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#4 Postby macgorgor » Thu Jan 26, 2006 1:11 am

Balesir wrote:More accurately, the Troy weights represent the amount of silver in the pennies. Almost all coins had a bit of some other metal (tin, commonly) added to give some strength. Hence the coin weights in HarnWorld - by which several pounds in coin are still quite surprisingly portable...


Andy, is this a way to reconcile the 1 dr (avoirdupoids) penny and its 1 pennyweight (Troy) silver content, with the difference being the non-precious metal content?
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#5 Postby George Kelln » Thu Jan 26, 2006 2:04 am

Rather than having a slide rule, abacus, or calculator always on hand, I use the £1 = 1-lb rule, this rule proves very convenient for me as GM and players alike. For example when a PC picks up a sack of coins and asks how much it weighs, opposed to how many coins, I can tell him that the sack of coins weighs about 2-lb. The PC then has the decision, either pour out the coins on the ground and count them, or estimate that there is approximately 500 coins in the sack.

This method still allows for the carrying about in a purse with quite a fair amount of coins in it, giving those sticky finger thieves some incentive to snatch a few purses while wandering about in the market square. It also serves as a benchmark for adventurers when they find a horde of a 1,000,000 pennies hole in some dragon hoard, as it take at least 19 pack mules to haul out this loot alone.
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#6 Postby Sageryne » Thu Jan 26, 2006 2:15 am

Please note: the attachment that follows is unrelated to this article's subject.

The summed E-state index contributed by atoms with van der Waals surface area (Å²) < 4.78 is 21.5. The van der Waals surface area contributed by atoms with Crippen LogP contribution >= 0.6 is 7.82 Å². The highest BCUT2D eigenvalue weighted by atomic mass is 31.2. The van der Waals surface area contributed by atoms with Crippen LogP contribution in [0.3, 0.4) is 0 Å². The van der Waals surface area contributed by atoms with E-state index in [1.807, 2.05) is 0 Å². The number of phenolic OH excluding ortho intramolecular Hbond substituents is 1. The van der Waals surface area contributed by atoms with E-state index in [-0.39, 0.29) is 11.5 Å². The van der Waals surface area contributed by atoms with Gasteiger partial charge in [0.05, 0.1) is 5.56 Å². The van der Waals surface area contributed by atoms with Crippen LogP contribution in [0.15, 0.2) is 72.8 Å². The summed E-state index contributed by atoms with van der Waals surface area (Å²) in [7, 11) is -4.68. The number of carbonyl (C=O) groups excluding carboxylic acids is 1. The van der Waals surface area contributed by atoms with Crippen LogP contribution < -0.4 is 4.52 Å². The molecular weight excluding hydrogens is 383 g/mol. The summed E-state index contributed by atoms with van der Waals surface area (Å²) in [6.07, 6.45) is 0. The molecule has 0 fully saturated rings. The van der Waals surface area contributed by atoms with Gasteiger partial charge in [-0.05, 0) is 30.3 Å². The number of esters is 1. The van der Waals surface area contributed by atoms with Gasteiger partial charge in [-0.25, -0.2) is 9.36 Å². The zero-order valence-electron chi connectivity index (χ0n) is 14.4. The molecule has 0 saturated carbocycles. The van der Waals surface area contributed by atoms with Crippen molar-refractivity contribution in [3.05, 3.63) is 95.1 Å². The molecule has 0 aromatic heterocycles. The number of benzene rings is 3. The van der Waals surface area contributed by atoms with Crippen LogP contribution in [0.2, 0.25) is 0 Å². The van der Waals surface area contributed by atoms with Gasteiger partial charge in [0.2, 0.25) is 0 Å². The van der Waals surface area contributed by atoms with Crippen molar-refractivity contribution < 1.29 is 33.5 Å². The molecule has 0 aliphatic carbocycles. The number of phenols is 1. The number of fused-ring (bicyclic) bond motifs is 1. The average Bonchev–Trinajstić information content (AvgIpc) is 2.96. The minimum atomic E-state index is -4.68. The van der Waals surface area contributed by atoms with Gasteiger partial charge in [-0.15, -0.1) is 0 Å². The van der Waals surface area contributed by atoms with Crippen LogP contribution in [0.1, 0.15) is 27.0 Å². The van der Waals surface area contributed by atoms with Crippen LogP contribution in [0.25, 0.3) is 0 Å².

Hi Andy,

Balesir wrote:More accurately, the Troy weights represent the amount of silver in the pennies. Almost all coins had a bit of some other metal (tin, commonly) added to give some strength. Hence the coin weights in HarnWorld - by which several pounds in coin are still quite surprisingly portable...


Yep, I have no problem with this. I am a realist, so a few grains +/- don't worry me much. My understanding is that in the Middle Ages, people rarely paid large amounts with NUMBERS of coins (i.e. 240d), but rather with a specific WEIGHT of silver. This neatly avoided the problem of coin clipping, but also explains the aversion to Rethemi coins which are often heavily debased with lesser metals.

One of the interesting suggestions I came across while researching this issue was Gresham's Law

http://en.wikipedia.org/wiki/Gresham's_Law

Circulating unmilled British sterling silver coins were known to be shaved to almost half of their minted weight. This form of debasement in Tudor England led to the formulation of Gresham's Law. The monarch would have to periodically recall, paying only bullion value of the silver, and re-mint circulating coins.


Now, this "recall" was much later than Harnic times, but it does reflect that debasement and shaving were cronic problems that would not go away.

I wonder if King Miginath has his feudal payments melted down, purified, a fixed amount of "hardening metals" re-introduced and then new coins struck before spending them, as a way of keeping the purity (and thus the value) of Kaldoric coins high. It would certainly keep his Royal Mint busy.